2: What are your thoughts on Disney’s decision and do you think it says anything about Disney’s attitudes to LGBT+ characters? 

On bi erasure more generally:
3: How and in what ways does bi erasure impact your life?
4: Do you think the conversation on bi erasure/bisexuality excludes or ignores bi people of colour?
5: How important do you think it is to increase the representation of bisexual (and all LGBT+) people of colour in the media? Why is that important to you personally?

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TW: Sexual Assault, Biphobia

Long-term Victim Blaming & why it sucks especially bad for Bisexual women.

This post refers explicitly to women and femmes who have been victim to sexual violence from men.  There are some very different things male & masculine victims have to deal with, when violence comes from other genders.  Also women and femmes who are victims of violence from other women, deal with even less understood/talked about effects.

Most people are aware of victim blaming that comes up shortly after a traumatic event where sexual violence is reported.

“What was she wearing?”
“Why didn’t she fight back?”
“Why did she leave it so long to report it?”
“Why was she so quick to report it?  She must be doing it for attention/money.”
“She must have led him on.”

All of these things are hurtful, damaging and designed to put the blame on victims, and deter other victims (regardless of gender) from coming forward.  But what is not often considered or spoken of, is the effect of long-term victim blaming.

“She said she was raped, but she’s out there going to clubs!”
“Her boyfriend’s in prison for attacking her, but look at her kissing someone else!”
“How can she be so happy, after what she said happened?  She must be a liar!”
“She ruined his life by reporting him for sexual assault!  Now she’s always smiling in photos!”

The above examples all reinforce a nasty myth: once something bad (sexually) happens to a woman, she must remain in mourning for the rest of her life.  No smiles, no sex, no new relationships (especially not lesbian or bisexual ones).  It also plays into the myth of the ‘Almighty Dick of Power.’ And of how it can affect you permanently.  This is the same myth that states “One dick can turn a queer woman straight!”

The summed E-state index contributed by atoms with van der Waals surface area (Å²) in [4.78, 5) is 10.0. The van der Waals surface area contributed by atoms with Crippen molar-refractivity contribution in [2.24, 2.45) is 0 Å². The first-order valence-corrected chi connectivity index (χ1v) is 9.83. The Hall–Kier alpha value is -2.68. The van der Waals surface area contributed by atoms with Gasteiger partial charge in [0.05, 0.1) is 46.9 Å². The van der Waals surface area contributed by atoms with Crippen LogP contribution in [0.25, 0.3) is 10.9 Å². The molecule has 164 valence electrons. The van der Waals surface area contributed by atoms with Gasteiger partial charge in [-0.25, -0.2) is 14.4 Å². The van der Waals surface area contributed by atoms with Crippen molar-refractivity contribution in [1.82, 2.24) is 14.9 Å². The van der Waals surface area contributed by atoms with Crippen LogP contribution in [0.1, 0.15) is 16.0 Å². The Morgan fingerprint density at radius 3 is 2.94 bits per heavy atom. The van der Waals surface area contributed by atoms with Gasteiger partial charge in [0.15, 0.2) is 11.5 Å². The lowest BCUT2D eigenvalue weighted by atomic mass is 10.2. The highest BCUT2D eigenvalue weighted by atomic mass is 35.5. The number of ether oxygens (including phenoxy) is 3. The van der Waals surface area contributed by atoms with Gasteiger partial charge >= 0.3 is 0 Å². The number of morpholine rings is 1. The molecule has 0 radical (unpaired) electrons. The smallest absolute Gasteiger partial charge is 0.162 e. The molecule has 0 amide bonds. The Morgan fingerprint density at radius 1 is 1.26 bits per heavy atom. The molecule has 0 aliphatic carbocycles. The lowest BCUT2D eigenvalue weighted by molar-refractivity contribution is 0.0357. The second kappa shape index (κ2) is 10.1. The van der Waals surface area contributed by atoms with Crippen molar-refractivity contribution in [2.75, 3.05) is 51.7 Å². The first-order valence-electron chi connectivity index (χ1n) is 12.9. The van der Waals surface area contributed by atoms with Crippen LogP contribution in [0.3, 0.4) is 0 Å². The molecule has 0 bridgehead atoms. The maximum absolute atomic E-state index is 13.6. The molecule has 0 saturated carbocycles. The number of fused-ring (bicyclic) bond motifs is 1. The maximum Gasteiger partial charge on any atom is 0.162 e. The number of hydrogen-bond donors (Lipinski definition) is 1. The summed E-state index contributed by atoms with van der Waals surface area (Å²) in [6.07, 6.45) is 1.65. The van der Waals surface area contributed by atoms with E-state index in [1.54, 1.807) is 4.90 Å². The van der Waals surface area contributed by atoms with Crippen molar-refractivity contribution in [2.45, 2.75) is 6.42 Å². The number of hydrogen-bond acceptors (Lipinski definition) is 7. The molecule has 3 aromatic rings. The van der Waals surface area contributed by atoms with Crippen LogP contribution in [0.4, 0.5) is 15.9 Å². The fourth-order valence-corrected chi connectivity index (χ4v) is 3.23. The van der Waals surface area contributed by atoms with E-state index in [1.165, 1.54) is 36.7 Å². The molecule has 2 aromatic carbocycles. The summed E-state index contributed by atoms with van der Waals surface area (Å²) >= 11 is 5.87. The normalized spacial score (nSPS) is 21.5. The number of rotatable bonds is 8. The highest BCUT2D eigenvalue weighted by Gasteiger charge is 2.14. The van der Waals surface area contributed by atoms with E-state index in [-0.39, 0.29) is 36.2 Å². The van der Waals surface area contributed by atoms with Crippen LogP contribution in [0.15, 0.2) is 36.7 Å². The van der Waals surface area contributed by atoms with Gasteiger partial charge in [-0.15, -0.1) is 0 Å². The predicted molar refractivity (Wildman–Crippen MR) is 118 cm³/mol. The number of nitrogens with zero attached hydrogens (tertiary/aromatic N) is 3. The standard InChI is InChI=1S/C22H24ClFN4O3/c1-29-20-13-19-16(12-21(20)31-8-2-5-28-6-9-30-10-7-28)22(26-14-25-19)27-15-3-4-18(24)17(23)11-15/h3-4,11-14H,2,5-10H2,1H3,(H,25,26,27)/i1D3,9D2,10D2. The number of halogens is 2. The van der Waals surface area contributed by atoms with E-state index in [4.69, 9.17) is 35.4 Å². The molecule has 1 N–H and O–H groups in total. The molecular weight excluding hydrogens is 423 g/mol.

The truly sad thing is, many women believe these myths too.
“How can you go out to a party/Wear that short dress/Talk about positive sex?  Do you want to be assaulted again?”

And when these women are lesbians, it sometimes colours their view of bisexual women and other lesbians who have been raped/sexually assaulted too.  The “Almighty Dick” means that if you’ve been with one man, consensual or not, you’re tainted for life.  The Almighty Dick is partnered with the Gold Star Lesbian.

Bisexual women have higher rates of sexual assault than either straight women or lesbians. See Bisexuality Report 2011, Open University.  https://bisexualresearch.files.wordpress.com/2011/08/the-bisexualityreport.pdf But when long-term victim blaming is aimed at us, we have few places to turn to.  Racism, Fatphobia and Disability definitely makes things worse, as respectability politics comes into play as well.

As a bisexual femme, and survivor of multiple rapes and 20 years of sexual abuse, I implore EVERYONE to think before they say hurtful things like the above.  I still have nightmares & flashbacks to awful things that happened to me, both as a child and an adult.  Biphobia is toxic, just as victim blaming is toxic.  If I have fun or wear a short dress, it doesn’t mean all the hurt has gone away.  It doesn’t mean I was lying or exaggerating about my experiences.  You have the power to make the world less shit for me.  For God’s sake, do the right thing.

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Structural issues with BiCon. Or why I’m not returning unless I see some changes.

BiCon is run by volunteers in the bisexual community.  Every year the organisers change.  If an organiser screws up, often nothing is done, cos they won’t be there next year (usually).  Last year an organiser made paedophile jokes during the cabaret, mocked non-binary people & was generally inappropriate. Very little was done, even though lots of people complained & were in tears (including me) at the Paedophile thing.  There’s nothing to guarantee the same won’t happen this year or the next, because they’re never held accountable.  The same guy who caused the upset last year (breaking several BiCon Code of Conduct rules in the process) wasn’t thrown out of the Con. If an attendee had done that, they’d be told to leave immediately.  It’s been almost a year since that incident, but I haven’t heard or seen anything on BiCon website apologising about it, or even mentioning it.

When I’ve brought up problems in the past, I’ve often been told “We’re just volunteers!  We don’t get paid to do this!”  This is a silencing tactic, which minimises the power that these volunteers have.  It’s like saying, “Shut up and be grateful!”

Another issue is the constant lack of engagement with bisexuals of colour.  The highest attendance (20+) we had was the year a donor gave BiCon funding to subsidise free places for People of Colour, disabled and working class.  The next year there was nothing, and the attendance went down to about 5 bi’s of colour.  Nobody on organising teams wants to look at the fact that bi’s of colour are more likely to be unemployed or on low wages – due to racism.  If we can’t get subsides places, we simply can’t go.  I’ve been saying this since 2008, and nobody seems to listen.  At the same time, I keep getting asked how BiCon can become more accessible and diverse.  This just feels like the minimum amount of lip service.

I’ve been a bisexual activist for years.  BiCon has been the highlight of each of those years.  BiCon needs to look at the structure of organising the event.  BiCon Continuity could possibly include this in their remit too.  Because until things change, and I feel safer attending, I’m not going back.